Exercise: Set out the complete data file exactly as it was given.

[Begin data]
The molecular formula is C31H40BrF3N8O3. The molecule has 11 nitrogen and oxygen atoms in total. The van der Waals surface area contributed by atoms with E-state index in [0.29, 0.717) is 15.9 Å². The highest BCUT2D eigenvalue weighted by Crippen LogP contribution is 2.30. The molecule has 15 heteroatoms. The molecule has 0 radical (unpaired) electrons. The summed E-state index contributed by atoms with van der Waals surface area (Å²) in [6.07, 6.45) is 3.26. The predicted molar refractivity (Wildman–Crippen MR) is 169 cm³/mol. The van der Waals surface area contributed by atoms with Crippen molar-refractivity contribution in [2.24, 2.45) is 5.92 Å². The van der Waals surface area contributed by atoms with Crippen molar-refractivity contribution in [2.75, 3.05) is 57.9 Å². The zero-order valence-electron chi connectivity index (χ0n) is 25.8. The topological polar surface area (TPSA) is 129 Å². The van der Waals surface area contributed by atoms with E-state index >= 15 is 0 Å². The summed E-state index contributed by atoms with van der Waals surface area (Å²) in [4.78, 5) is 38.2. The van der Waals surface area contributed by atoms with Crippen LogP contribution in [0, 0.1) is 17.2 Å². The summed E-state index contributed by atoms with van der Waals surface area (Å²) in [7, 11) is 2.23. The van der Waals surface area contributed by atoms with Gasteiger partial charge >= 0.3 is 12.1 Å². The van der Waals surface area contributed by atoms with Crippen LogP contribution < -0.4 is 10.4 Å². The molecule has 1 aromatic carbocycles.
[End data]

The molecular formula is C31H40BrF3N8O3. The molecule has 11 nitrogen and oxygen atoms in total. The van der Waals surface area contributed by atoms with E-state index in [0.29, 0.717) is 15.9 Å². The highest BCUT2D eigenvalue weighted by Crippen LogP contribution is 2.30. The molecule has 15 heteroatoms. The molecule has 0 radical (unpaired) electrons. The summed E-state index contributed by atoms with van der Waals surface area (Å²) in [6.07, 6.45) is 3.26. The predicted molar refractivity (Wildman–Crippen MR) is 169 cm³/mol. The van der Waals surface area contributed by atoms with Crippen molar-refractivity contribution in [2.24, 2.45) is 5.92 Å². The van der Waals surface area contributed by atoms with Crippen molar-refractivity contribution in [2.75, 3.05) is 57.9 Å². The zero-order valence-electron chi connectivity index (χ0n) is 25.8. The topological polar surface area (TPSA) is 129 Å². The van der Waals surface area contributed by atoms with E-state index >= 15 is 0 Å². The summed E-state index contributed by atoms with van der Waals surface area (Å²) in [4.78, 5) is 38.2. The van der Waals surface area contributed by atoms with Crippen LogP contribution in [0, 0.1) is 17.2 Å². The summed E-state index contributed by atoms with van der Waals surface area (Å²) in [7, 11) is 2.23. The van der Waals surface area contributed by atoms with Gasteiger partial charge >= 0.3 is 12.1 Å². The van der Waals surface area contributed by atoms with Crippen LogP contribution < -0.4 is 10.4 Å². The molecule has 1 aromatic carbocycles.